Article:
Which Institutions Regulate It?
The CMA regulates all capital markets in Kenya, including stocks and foreign exchange trading. The Central Bank of Kenya has oversight over the nation’s currency, the KES, and financial institutions in the banking infrastructure of the country. From time to time, the two government agencies have worked in tandem to combat fraud in Kenya.
In July 2021, the CMA cracked down on 40 unlicensed forex trading entities. Kenyans are free to trade with offshore forex brokers, and many have been tempted to send money to online forex operators in unregulated jurisdictions. Fraud has been prevalent. Observers note that Kenyans send money to these brokers, trade and then wait for withdrawals, but the funds never come. The two agencies put out a joint release during this crackdown warning citizens of these fraudulent practices in foreign locales.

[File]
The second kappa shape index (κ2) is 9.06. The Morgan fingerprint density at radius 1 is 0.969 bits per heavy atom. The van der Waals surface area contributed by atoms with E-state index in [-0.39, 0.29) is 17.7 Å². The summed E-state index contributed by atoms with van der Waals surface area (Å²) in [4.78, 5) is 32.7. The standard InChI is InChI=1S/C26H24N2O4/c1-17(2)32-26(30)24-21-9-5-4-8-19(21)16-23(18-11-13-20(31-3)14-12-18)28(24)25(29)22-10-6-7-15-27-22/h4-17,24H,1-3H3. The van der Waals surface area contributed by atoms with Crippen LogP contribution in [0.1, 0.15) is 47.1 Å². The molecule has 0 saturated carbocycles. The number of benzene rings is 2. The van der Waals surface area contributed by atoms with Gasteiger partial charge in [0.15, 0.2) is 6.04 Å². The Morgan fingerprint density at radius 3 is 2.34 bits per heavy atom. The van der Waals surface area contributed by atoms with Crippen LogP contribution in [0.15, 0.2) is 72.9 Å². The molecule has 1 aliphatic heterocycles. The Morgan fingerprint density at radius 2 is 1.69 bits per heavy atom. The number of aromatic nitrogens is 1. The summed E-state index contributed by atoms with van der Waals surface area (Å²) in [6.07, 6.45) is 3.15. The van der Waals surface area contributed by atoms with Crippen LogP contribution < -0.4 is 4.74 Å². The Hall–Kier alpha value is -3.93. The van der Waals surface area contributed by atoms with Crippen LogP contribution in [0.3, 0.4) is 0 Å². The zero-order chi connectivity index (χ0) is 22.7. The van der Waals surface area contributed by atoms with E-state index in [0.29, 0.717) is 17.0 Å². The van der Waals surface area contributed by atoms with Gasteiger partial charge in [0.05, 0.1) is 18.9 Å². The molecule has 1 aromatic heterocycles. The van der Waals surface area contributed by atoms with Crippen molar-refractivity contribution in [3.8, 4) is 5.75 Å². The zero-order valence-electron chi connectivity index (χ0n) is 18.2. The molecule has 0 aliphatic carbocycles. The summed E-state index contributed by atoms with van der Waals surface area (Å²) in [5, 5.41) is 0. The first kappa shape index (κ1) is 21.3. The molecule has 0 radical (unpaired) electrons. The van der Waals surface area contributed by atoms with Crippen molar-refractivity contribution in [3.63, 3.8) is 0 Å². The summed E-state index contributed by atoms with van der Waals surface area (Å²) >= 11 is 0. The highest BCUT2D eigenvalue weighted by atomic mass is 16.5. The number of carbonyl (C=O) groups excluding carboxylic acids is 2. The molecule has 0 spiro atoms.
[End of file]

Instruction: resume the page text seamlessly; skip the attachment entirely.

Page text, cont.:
Laws and Regulation on Forex Trading in Kenya
To its credit, the Central Bank of Kenya and its government repealed existing currency controls in 1993. The KES floats on the international forex market, and individuals, both residents and non-residents, are allowed to purchase or sell foreign exchange when transacted with an authorised dealer, and only up to an equivalent of $10,000. Amounts above this limitation are permitted, but only after documentation discloses the purpose of the transaction.
This rule is administrative to comply with reporting requirements of Anti-Money Laundering regulations, which came into play in 2009. Before this date, Kenya had been a transit point for illicit money transfers, but these new rules were a step forward by banks and financial institutions to dispense with the money laundering activities of the past.